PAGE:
X Factor, Eurovision, pop career …

But for Benjamin Rosenbohm, it all started at SceneKunst, and his most treasured memories are of going to its summer school

May 2nd, 2021 5:01 am| by Lena Hunter
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Benjamin Rosenbohm shot to fame in 2019 on Denmark’s ‘X Factor’, taking second prize with his raw, folksy vocals and a mean hand for the guitar.

Eurovision success
He then followed it up with a runaway win at the 2020 Dansk Melodi Grand Prix as one half of ‘Ben and Tan’ with the pop earworm ‘Yes’. 

The win should have sent the duo to the Eurovision Song Contest as Denmark’s 2020 entry – but the pandemic shut the contest down completely.

Since then, the duo have put out ‘Iron Heart’, a synth-drenched pop belter, while Benjamin has also released a solo track, the rustic indie tune ‘Worth a Broken Heart’. 

A sound work ethic
Benjamin’s keeping busy as he’s “used to working his ass off”. He credits much of his work ethic to his time at SceneKunst, as a student and later as a helper.

A highlight of every year was the Scenekunst Summer School, which he remembers helped to further improve his acting, music and dance skills.

So how did SceneKunst prepare him for a career in showbiz? CPH POST sat down with Benjamin to hear his take.


Why did you go to a summer school?
My parents saw a lot of creative energy in me – I was a very hyper kid! – and signed me up for a musical drama school called SceneKunst. Its summer school sounded like fun. 

Can you tell us a bit about what you did there?
It’s like a summer camp where you do singing, dancing and acting throughout the day and then hang out and do a bunch of activities with people afterwards. You do that for a week, and then at the end you perform a couple of scenes from a play or musical that you’ve been preparing.

Sounds fun! Do you sleep there?
Yeah, you sleep in bunkbeds – it’s so much fun! You just chill in bunkbeds with people of a similar age and stay up talking about all kinds of things. You get to know people in a very short amount of time, but very deeply, which is really cool.

Do you have any standout memories from your time there?
I have a couple from the same place. We went to a scouts’ camp type of thing out in the countryside and there was a campfire there. I would always bring my guitar to these camps and I have so many memories of everyone being around the campfire, me playing music and just having a good time. It’s a very dear memory to me.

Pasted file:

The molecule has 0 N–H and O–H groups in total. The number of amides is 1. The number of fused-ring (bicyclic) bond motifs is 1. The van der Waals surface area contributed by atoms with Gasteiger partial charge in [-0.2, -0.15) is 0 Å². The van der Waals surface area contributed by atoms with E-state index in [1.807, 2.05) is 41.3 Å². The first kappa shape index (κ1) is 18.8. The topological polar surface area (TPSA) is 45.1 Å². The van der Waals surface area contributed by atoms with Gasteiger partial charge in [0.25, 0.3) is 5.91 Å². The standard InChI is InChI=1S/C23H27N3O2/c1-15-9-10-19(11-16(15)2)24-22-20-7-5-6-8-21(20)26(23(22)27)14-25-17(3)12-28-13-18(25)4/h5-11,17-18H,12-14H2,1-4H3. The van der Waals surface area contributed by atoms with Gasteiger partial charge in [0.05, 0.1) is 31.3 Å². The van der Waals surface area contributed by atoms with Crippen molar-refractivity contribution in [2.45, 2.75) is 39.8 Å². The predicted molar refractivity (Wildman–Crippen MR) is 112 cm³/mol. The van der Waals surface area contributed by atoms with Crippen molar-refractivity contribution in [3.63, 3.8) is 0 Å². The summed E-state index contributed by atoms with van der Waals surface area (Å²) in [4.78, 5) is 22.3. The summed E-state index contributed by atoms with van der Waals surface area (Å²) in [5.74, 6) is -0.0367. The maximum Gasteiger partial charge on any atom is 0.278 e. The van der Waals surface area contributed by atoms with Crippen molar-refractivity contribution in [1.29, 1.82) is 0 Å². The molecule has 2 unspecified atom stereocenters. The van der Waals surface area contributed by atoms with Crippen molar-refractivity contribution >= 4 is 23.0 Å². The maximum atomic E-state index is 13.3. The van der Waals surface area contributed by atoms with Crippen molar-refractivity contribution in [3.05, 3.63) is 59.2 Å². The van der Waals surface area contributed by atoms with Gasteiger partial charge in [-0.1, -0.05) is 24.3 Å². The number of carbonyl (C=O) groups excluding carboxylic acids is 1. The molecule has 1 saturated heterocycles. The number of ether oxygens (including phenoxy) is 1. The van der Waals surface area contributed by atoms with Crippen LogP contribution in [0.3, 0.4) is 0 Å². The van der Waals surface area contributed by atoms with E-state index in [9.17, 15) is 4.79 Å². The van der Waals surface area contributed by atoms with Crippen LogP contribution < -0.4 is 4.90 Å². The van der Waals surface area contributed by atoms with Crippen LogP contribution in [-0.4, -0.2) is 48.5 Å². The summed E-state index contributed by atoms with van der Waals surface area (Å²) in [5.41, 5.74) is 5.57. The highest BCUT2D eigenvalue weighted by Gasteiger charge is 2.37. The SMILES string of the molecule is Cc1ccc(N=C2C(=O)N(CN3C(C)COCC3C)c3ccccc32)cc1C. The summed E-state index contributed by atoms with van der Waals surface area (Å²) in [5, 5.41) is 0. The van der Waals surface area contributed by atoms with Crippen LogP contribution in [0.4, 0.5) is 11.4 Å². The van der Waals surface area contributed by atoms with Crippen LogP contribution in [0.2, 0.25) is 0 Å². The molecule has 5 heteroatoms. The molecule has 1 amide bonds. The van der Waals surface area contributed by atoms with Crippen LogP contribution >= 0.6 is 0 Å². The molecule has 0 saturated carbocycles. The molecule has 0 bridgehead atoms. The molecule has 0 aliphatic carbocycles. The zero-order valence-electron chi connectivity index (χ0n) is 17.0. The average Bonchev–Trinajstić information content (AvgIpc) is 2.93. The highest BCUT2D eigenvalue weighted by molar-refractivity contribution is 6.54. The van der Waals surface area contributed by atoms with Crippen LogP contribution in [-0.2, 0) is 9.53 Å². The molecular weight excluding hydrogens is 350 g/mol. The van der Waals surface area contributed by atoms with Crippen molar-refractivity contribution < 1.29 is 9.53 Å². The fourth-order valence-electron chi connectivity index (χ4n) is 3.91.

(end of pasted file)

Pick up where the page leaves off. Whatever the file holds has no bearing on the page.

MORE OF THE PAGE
(photo: Scenekunst)

What do you think you gained creatively from SceneKunst?
Constantly interacting with people and learning to be social – it was where I realised that music was the thing that spoke most naturally to me.  Also, you’re expected to memorise a lot of content in a short amount of time and then make something with it, which is a quality I think everybody can benefit from. It’s especially relevant to me now because I sometimes get rung up a week beforehand asking “Hey, can you play this gig?” or “Hey, can you write a song with this person?” The sooner you get used to that work ethic, the better.

What are the teachers like?
They’re musicians, actors and dancers. A lot of them have projects going on outside of SceneKunst. Some of them were experts in choirs, had dancing gigs, or acted in ads and shows outside SceneKunst. So that was also really inspiring – that the teachers were active in the creative scene in Denmark.

Could you go to SceneKunst without any musical training or experience at all?
I think so, because what’s cool about SceneKunst is that all the teachers are very open to the level you’re at. Let’s say you’ve never danced before, stood on a stage, or sung a note in your life – the teachers will take you through, step by step. They might say: “These techniques can help you sing better” or “These choreographies are not too hard.” It’s a place where anyone can be a part of the creative stuff.

What about if you’re more experienced?
The teachers are so well-educated that I, for example, was able to get a lot more out of it than I had expected. They adjust to your level and can provide more advanced teaching like intonation and breath work in singing. The more you want from SceneKunst, the more they’re going to give, and the less you understand, the easier they’re going to go on you.

What would you say to someone considering going to SceneKunst?
Firstly, I would say be prepared to make a commitment. A lot of the time people think school’s more important, or that it’s just a free time thing. There’s a good amount of discipline at Scene Kunst, and the vibe is best when everybody is on board with that. Second, if you want any kind of creative outlet – and I really mean any – there’s going to be something at SceneKunst that will speak to you. Personally, I wasn’t much of a dancer – I’m still not! – but there was so much else that I enjoyed. It’s amazing to work so hard with so much material and to be able to perform something at the end.

Check out CPH Post’s 2021 Summer School Guide here

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